The AIDS pandemic throughout the world, and particularly in Thailand, is not just a physical disease that has evaded much of our control.
It is symptomatic of a chronic, more pervasive and sinister plague that governs modern societies.
This plague is social and political in nature.
In the case of Thailand's AIDS pandemic, this paper argues that the underlying sociopolitical plague that further aggravates the AIDS crisis may be found in the internal contradictions that govern the Thai sex industry and its commodification of women and sex.
It further suggests that current Thai management of the AIDS pandemic, though effective in terms of increasing the public's awareness about AIDS, its transmission modes and preventive measures, is less effective in the long run, because itfails to adequately address structural formations, contradictions, and practices that constitute and reproduce the Thai sex industry.
Two objectives are attempted in this paper : first, a dialectical analysis of the internal contradictions in Thai society, as it relates to the sex industry, the family, and Buddhist institutions in Thailand ; and, second, a line of response to the AIDS pandemic in Thailand.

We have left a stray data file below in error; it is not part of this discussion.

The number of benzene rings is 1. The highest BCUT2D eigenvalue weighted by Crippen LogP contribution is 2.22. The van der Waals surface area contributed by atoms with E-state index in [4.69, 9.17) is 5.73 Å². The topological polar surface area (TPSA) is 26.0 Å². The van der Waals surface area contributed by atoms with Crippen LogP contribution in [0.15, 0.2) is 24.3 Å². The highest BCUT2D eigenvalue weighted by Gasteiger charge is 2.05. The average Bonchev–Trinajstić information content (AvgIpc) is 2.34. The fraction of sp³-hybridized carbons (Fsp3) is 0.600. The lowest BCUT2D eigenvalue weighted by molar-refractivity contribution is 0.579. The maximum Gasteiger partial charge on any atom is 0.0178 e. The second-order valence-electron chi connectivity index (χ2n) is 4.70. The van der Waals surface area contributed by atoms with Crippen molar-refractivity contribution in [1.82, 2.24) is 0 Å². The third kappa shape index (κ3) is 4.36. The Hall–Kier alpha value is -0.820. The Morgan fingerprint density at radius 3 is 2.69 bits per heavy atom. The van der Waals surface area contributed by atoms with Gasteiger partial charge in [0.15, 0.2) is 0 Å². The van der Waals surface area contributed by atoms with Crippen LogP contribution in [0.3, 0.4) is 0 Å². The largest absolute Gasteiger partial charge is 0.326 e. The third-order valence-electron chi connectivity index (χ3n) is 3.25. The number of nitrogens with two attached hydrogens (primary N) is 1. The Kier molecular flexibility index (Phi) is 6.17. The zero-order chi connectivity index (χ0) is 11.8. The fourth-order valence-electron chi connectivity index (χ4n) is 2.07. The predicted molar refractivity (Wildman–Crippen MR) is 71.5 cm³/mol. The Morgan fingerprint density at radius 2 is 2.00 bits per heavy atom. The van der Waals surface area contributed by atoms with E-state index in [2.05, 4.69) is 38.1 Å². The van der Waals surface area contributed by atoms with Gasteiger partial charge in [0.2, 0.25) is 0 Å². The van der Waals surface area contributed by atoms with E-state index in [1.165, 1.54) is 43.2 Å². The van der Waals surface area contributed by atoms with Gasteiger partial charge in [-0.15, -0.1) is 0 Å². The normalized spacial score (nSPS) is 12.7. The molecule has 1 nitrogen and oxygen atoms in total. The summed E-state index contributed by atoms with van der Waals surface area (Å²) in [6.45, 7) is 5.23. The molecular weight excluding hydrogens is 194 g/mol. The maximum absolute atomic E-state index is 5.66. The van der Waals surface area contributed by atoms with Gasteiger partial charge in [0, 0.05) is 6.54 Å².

Mots-clés Pascal : SIDA, Virose, Infection, Homme, Femelle, Prostitution, Epidémie, Programme sanitaire, Prévention, Théorie, Idéologie, Contradiction, Religion, Thaïlande, Asie, Immunopathologie, Immunodéficit
Mots-clés Pascal anglais : AIDS, Viral disease, Infection, Human, Female, Prostitution, Epidemic, Sanitary program, Prevention, Theory, Ideology, Contradiction, Religion, Thailand, Asia, Immunopathology, Immune deficiency
Notice produite par :
Inist-CNRS - Institut de l'Information Scientifique et Technique
Cote : 98-0429514
Code Inist : 002B30A03B. Création : 25/01/1999.